Picking up hookers instead of my pen

Yesterday I alerted my Twitter followers and perhaps others to my most recent post to this blog, after adding a couple links (including one to my new client). After all, Twitter, like Facebook and Linked In, is a pillar of my laughably anemic social media strategy.

My to-myself attaboys didn’t last long, though: I checked and saw my most recent update was nearly a fortnight ago, and any semblance of work on my novel was even farther in the distant past. So what the hell else have I been doing besides writing?

Well, unlike the protagonist of the Willie Nelson classic penned by Sharon Vaughn, I haven’t been picking up working girls, exactly. Instead, I’ve let the words of my youth fade away by picking up other kinds of “hookers” — those little foxes that spoil the vines of creation and productivity.

Cigar smoking under the warm and abundant summer sun. Dinner and drinks out with friends. Any manner of perquisites, the rewards of gainful employment, which sap time and ambition.

In other words, living life. But life is necessarily a balance of work and play and, like a distracted deli clerk heaping pastrami on the scale, I’ve piled up too much of the good stuff, ignoring the cost.

But today’s a new day.

Keep your inner censor at bay

What’s keeping you from doing what you really want? What prevents you from embarking on a new career?

What’s thwarting my efforts to bring my long-planned, yet infrequently worked-on, novel across the finish line?

Rank laziness is part of it (I’m speaking of myself, here). But something else is standing in the way, and this is the part I bet also applies to you or someone you know: The insidious inner censor.

About a dozen years ago, I literally dreamed of the protagonist of my oft-started-and-stopped novel and, in addition to the aforementioned lack of gumption and drive, my efforts have been undercut by the critic inside my head (who has an uncanny ability to imitate my own speaking voice). It challenges me each day, demanding to know what kind of decent person thinks the kind of thoughts I’m putting to paper.

You were raised better than that. Your late aunt and grandparents will certainly be ashamed. What will your friends think?

I suspect we all have this critic inside us (and suspect it has a Rich Little-like talent for imitating your voice, as well). How did it get there, and how do you expel it, or at least ignore it?

I haven’t, yet, found the answer, or at least a good one. Whiskey, cigars and day-to-day work have a certain palliative effect, but those are only quick fixes, at best. (At worst, they become habits that sap all ambition, urgency and life itself. I’m struck by something the late Christopher Hitchens said about alcohol being a good soldier but a terrible master.)

At some point, I suppose, one has to just ignore one’s inner critic. Just avert your eyes even if it means staring at the ground as you pass it in the corridor on the way to the writing laboratory or the interview for the job you really want, or whatever.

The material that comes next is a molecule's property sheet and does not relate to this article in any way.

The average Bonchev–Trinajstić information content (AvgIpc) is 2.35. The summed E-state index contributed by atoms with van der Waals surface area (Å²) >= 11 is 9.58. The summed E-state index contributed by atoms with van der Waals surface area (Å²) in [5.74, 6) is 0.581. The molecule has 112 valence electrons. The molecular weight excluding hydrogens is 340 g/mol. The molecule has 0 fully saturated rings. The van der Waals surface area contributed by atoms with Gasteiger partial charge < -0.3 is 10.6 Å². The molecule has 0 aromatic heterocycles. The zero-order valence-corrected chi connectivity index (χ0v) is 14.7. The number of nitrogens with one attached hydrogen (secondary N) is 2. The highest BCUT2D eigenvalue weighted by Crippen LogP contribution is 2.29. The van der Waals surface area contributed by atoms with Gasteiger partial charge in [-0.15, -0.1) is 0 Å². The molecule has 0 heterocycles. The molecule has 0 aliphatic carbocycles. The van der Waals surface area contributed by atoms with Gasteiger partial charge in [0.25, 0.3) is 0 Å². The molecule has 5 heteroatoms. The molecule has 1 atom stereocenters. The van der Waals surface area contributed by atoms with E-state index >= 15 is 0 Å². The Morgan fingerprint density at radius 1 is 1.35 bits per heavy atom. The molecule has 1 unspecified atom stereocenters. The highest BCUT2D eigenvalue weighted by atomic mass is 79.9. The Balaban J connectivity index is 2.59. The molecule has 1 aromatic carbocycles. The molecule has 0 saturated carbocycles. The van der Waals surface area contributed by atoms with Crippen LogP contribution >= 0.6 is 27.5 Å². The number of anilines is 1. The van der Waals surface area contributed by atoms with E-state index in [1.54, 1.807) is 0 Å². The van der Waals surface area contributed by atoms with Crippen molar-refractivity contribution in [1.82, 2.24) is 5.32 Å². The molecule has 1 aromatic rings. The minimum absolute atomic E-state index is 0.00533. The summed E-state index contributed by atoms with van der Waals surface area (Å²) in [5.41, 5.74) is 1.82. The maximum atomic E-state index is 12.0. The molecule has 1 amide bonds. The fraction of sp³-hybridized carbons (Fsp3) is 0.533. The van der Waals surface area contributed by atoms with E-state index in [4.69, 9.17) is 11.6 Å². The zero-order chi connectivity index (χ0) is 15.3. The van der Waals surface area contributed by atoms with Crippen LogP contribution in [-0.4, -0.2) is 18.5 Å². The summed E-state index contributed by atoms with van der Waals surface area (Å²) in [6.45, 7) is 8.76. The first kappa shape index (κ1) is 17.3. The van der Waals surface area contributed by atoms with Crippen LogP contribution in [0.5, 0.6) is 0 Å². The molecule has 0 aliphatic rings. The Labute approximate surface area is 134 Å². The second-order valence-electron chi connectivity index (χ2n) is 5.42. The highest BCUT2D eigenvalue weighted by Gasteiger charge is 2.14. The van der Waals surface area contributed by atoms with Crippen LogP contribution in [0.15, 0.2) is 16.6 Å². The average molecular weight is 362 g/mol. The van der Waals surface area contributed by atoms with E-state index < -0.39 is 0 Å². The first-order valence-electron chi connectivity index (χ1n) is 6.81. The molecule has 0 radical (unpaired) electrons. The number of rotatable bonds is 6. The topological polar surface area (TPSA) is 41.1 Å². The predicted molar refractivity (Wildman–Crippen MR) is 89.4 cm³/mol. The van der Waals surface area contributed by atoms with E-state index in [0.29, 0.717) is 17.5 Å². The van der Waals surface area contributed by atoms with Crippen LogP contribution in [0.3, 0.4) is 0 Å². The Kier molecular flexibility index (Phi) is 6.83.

The examples of people you admire help a little, as does the encouragement of the friends, family and others who comprise your personal cheering section. But, ultimately, you’re on your own. That’s what I think, anyway.

One thing is certain: The cost of failing to disregard the inner critic is greater than the ease of giving into it. I hope so, anyway.

You have a terminal condition. Now what?

You’ve just been diagnosed with a terminal condition. I’ve just diagnosed you.

I’m not a doctor, nor do I play one on TV. I have no knowledge of your medical history, and possess only a scant understanding of my own, yet I know this: You’re going to die. You might have six months or six hundred, I’m not sure. So what do you do with the time you have left?

That’s the question I struggle with, not just at this moment, but continually. Continuously, really. Yet, for all the reflection, as the sun sets on each day I’m stuck for a satisfactory answer.

I’m not passing this off as an original concept. Recently, an episode of one of my favorite television shows posited correctly that “each life comes with a death sentence.” That message has been underscored in books ranging from the supernatural fiction genre to self-help tomes to, I’m certain, a surfeit of “classics,” yet the answer on how to translate this truth into important action eludes me.

In addition to struggling to pay bills, fretting about a lack of adequate retirement savings and being vexed by brand-new yet still somehow out-of-round tires, I’m troubled by my own ability to “get on with it.” At this age, I believe I should have figured things out by now, right?

I mourn the money, education and time I’ve squandered, but mourning has to be restricted to a defined period. It can’t last forever. Each day you, and certainly I, must resolve to spend the majority — if not the entirety — of our days doing only those things that make us the people we want to become. You’ve got to fight fear, indolence and a legacy of self-defeating habits and, to quote John Paul Jones, I have not yet begun to fight.

But our time on this planet is coming to an end. We’ve just been diagnosed with a terminal condition.

Now what?